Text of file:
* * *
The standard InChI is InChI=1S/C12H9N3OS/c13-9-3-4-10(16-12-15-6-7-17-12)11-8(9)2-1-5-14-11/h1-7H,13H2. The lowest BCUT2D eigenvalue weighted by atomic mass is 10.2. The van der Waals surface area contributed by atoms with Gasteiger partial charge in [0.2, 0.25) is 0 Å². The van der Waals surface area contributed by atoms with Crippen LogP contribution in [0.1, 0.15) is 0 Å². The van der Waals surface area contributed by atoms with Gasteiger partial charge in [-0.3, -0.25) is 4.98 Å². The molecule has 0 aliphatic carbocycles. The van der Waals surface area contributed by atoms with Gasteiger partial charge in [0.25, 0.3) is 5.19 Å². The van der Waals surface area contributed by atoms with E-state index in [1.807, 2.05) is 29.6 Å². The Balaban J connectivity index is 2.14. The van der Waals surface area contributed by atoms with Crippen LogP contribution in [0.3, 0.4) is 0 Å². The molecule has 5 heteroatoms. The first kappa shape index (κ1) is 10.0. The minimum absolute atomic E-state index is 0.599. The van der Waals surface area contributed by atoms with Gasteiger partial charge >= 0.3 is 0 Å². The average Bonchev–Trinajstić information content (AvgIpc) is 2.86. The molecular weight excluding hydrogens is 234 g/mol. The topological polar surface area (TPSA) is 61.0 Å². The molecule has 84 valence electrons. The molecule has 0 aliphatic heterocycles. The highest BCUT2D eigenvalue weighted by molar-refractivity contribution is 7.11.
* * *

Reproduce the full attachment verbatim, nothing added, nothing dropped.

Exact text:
The standard InChI is InChI=1S/C12H9N3OS/c13-9-3-4-10(16-12-15-6-7-17-12)11-8(9)2-1-5-14-11/h1-7H,13H2. The lowest BCUT2D eigenvalue weighted by atomic mass is 10.2. The van der Waals surface area contributed by atoms with Gasteiger partial charge in [0.2, 0.25) is 0 Å². The van der Waals surface area contributed by atoms with Crippen LogP contribution in [0.1, 0.15) is 0 Å². The van der Waals surface area contributed by atoms with Gasteiger partial charge in [-0.3, -0.25) is 4.98 Å². The molecule has 0 aliphatic carbocycles. The van der Waals surface area contributed by atoms with Gasteiger partial charge in [0.25, 0.3) is 5.19 Å². The van der Waals surface area contributed by atoms with E-state index in [1.807, 2.05) is 29.6 Å². The Balaban J connectivity index is 2.14. The van der Waals surface area contributed by atoms with Crippen LogP contribution in [0.3, 0.4) is 0 Å². The molecule has 5 heteroatoms. The first kappa shape index (κ1) is 10.0. The minimum absolute atomic E-state index is 0.599. The van der Waals surface area contributed by atoms with Gasteiger partial charge >= 0.3 is 0 Å². The average Bonchev–Trinajstić information content (AvgIpc) is 2.86. The molecular weight excluding hydrogens is 234 g/mol. The topological polar surface area (TPSA) is 61.0 Å². The molecule has 84 valence electrons. The molecule has 0 aliphatic heterocycles. The highest BCUT2D eigenvalue weighted by molar-refractivity contribution is 7.11.